by Henry Vaughan
A WARD, and still in bonds, one day
I stole abroad ;
It was high-Spring, and all the way
Primros'd, and hung with shade
Yet was it frost within,
And surly winds
Blasted my infant buds, and sin
Like clouds eclips'd my mind.
Storm'd thus, I straight perceiv'd my Spring
Mere stage and show ;
My walk a monstrous, mountain'd thing,
Rough-cast with rocks, and snow
And as a pilgrim's eye,
Far from relief,
Measures the melancholy sky,
Then drops, and rains for grief
So sigh'd I upwards still ; at last
'Twixt steps and falls,
I reach'd the pinnacle, where plac'd
I found a pair of scales ;
I took them up, and laid
In th' one late pains ;
The other smoke and pleasures weigh'd,
But prov'd the heavier grains.
With that, some cried, “Away ;” straight I
Obey'd, and led
Full East, a fair, fresh field could spy ;
Some call'd it, Jacob's Bed ;
A virgin soil, which no
Rude feet e'er trod ;
Where—since He stept there—only go
Prophets, and friends of God.
Here I repos'd ; but scarce well set,
A grove descried
Of stately height, whose branches met
And mix'd, on every side ;
I enter'd, and once in,
Amaz'd to see't,
Found all was chang'd, and a new Spring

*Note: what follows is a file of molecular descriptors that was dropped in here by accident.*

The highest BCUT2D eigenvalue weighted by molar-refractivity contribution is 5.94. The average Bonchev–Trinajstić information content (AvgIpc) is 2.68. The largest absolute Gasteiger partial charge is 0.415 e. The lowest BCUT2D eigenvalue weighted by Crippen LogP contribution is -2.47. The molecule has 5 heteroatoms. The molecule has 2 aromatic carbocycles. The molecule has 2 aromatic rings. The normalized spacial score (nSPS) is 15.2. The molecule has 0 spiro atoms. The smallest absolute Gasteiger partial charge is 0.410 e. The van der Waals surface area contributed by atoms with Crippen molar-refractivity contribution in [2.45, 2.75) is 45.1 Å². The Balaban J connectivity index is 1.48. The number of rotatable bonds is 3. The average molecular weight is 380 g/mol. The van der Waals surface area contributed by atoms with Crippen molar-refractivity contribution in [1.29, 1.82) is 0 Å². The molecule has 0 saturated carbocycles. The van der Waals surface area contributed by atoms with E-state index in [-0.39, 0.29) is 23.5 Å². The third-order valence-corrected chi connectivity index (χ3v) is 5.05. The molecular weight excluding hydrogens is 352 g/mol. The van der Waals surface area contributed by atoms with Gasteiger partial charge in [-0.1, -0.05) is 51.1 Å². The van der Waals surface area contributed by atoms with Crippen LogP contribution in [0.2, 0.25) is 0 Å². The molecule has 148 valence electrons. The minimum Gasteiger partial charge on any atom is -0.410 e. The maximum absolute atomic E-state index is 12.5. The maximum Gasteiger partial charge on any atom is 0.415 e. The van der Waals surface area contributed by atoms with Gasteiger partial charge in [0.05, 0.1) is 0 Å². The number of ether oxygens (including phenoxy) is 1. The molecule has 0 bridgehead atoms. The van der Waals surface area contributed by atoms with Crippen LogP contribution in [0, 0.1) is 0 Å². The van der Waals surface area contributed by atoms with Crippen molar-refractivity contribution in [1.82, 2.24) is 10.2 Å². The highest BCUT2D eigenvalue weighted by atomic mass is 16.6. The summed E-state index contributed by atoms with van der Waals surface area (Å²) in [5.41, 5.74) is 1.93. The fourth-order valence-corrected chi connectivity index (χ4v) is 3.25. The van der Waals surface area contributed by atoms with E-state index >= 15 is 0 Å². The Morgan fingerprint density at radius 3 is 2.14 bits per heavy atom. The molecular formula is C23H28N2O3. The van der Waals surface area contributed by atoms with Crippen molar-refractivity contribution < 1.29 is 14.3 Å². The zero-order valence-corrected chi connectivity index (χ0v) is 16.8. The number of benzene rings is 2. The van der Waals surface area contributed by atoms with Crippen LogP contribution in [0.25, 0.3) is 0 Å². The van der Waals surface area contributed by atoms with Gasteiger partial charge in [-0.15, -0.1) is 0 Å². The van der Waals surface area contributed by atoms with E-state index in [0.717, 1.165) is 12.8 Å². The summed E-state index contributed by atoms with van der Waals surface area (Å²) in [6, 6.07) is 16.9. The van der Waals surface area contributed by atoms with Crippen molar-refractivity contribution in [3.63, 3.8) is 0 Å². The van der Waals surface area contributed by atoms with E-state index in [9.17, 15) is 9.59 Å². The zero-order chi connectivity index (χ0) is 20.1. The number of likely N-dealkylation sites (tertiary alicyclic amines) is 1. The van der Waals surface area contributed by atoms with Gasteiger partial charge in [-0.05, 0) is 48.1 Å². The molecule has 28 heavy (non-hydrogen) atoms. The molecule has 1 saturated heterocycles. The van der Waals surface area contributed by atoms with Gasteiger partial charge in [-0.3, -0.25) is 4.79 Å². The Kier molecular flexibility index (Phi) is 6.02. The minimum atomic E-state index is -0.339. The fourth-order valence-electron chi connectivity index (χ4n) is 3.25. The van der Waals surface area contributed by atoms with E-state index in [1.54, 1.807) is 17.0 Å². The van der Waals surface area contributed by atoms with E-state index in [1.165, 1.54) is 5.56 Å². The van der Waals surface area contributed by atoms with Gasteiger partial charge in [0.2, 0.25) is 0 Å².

Did all my senses greet.
The unthrift sun shot vital gold,
A thousand pieces ;
And heaven its azure did unfold
Chequer'd with snowy fleeces ;
The air was all in spice,
And every bush
A garland wore : thus fed my eyes,
But all the ear[th] lay hush.
Only a little Fountain lent
Some use for ears,
And on the dumb shades language spent
The music of her tears ;
I drew her near, and found
The cistern full
Of divers stones, some bright and round,
Others ill-shap'd and dull.
The first, pray mark, as quick as light
Danc'd through the flood ;
But th' last, more heavy than the night,
Nail'd to the centre stood ;
I wonder'd much, but tir'd
At last with thought,
My restless eye, that still desir'd,
As strange an object brought.
It was a bank of flowers, where I descried,
Though 'twas mid-day,
Some fast asleep, others broad-eyed,
And taking in the ray ;
Here musing long, I heard
A rushing wind,
Which still increas'd, but whence it stirr'd
Nowhere I could not find.
I turn'd me round, and to each shade
Dispatch'd an eye,
To see if any leaf had made
Least motion or reply ;
But while I list'ning sought
My mind to ease
By knowing, where 'twas, or where not,
“ Where I please.”
“Lord,” then said I, “on me one breath,
And let me die before my death !”
CANT. CAP. 5. VER. 17.
Arise, O North, and come thou South-wind, and
blow upon my garden, that the spices thereof may flow
Vaughan, Henry. The Poems of Henry Vaughan, Silurist. vol I.
E. K. Chambers, Ed. London, Lawrence & Bullen Ltd., 1896. 19-22.
||to Works of Henry Vaughan|
Site copyright ©1996-2000 Anniina Jokinen. All Rights Reserved.
Created by Anniina Jokinen on October 15, 2000.
Background by the kind permission of Gini Schmitz.